Friday, 15 February 2013

Albie Sachs at TEDxEuston 2012 - The soft vengeance of a freedom fighter

“There is only one vengeance that can assuage the loss of my arm, and it is a historical one: victory of our ideals.” 
Those are the words of Albie Sachs who lost an arm and an eye to a bomb planted by security forces frustrated by his fight for his ideals: a world where all men are equal. His TEDxEuston 2012 talk challenges the conventional wisdom of how we look at vengeance.  It is not hard, like rock. Vengeance, in his words, is 'soft.'   It is something we seek not to satisfy our personal quest for revenge, but it is rather a quest for change.

He moved 600 people to tears with his incredible personal story. 

Find out his talk HERE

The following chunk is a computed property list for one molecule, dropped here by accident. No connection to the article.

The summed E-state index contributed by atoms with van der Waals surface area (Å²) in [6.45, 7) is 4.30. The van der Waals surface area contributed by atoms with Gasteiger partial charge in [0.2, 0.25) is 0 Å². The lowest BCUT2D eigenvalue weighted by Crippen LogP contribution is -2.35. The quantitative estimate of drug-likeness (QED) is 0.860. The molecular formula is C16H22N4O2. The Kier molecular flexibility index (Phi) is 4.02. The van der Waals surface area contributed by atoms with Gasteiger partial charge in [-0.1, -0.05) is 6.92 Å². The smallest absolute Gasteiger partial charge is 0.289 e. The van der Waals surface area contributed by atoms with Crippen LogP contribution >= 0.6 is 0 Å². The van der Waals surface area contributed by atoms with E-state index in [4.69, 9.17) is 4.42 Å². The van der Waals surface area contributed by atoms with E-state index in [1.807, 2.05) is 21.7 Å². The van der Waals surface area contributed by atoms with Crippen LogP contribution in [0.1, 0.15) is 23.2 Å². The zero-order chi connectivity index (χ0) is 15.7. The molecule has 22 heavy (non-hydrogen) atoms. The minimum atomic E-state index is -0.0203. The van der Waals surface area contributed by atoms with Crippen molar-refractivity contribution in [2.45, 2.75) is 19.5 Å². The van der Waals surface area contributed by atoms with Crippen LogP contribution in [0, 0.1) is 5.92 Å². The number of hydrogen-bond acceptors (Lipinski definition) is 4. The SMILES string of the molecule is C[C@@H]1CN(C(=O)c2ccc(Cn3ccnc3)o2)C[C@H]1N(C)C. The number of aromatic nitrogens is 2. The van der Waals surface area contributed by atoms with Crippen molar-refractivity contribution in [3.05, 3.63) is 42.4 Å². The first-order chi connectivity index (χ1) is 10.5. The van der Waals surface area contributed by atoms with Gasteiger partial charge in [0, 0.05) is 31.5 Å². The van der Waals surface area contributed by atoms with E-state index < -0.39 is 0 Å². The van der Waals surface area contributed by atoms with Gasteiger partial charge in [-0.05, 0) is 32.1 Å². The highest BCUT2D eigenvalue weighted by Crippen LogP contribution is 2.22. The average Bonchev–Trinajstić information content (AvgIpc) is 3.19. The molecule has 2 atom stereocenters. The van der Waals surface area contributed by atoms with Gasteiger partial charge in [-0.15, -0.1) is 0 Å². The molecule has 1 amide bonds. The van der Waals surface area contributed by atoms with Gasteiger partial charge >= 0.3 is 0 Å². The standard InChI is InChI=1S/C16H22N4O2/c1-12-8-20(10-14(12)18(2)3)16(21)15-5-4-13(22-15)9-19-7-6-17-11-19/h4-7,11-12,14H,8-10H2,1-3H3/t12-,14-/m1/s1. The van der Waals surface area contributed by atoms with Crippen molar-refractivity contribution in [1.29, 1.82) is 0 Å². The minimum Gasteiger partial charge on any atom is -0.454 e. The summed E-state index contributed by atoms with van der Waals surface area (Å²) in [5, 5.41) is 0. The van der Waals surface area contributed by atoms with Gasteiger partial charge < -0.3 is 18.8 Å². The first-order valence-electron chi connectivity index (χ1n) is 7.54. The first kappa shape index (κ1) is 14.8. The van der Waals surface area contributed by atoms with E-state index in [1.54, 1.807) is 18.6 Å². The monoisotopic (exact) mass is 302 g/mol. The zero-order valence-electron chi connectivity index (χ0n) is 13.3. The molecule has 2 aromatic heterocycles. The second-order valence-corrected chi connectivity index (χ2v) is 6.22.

On turning six, during World War II, Albie Sachs received a card from his father expressing the wish that he would grow up to be a soldier in the fight for liberation. His career in human rights activism started at the age of seventeen, when as a second year law student at the University of Cape Town, he took part in the Defiance of Unjust Laws Campaign. Three years later he attended the Congress of the People at Kliptown where the Freedom Charter was adopted. He started practice as an advocate at the Cape Bar aged 21. The bulk of his work involved defending people charged under racist statutes and repressive security laws. Many faced the death sentence. He himself was raided by the security police, subjected to banning orders restricting his movement and eventually placed in solitary confinement without trial for two prolonged spells of detention. In 1966 he went into exile. After spending eleven years studying and teaching law in England he worked for a further eleven years in Mozambique as law professor and legal researcher. In 1988 he was blown up by a bomb placed in his car in Maputo by South African security agents, losing an arm and the sight of an eye. During the 1980s working closely with Oliver Tambo, leader of the ANC in exile, he helped draft the organisation's Code of Conduct, as well as its statutes. After recovering from the bomb he devoted himself full-time to preparations for a new democratic Constitution for South Africa. In 1990 he returned home and as a member of the Constitutional Committee and the National Executive of the ANC took an active part in the negotiations which led to South Africa becoming a constitutional democracy. After the first democratic election in 1994 he was appointed by President Nelson Mandela to serve on the newly established Constitutional Court. During his fifteen years on the Court he and his colleagues produced a number of pioneering decisions on advancing human rights in contemporary Africa. He has since travelled to many countries sharing South African experience in healing divided societies. Right now he is serving for a year in Kenya as one of three foreign judges on a Vetting Board that is interviewing all the country’s judges and magistrates to decide if they are suitable to remain on the Bench.

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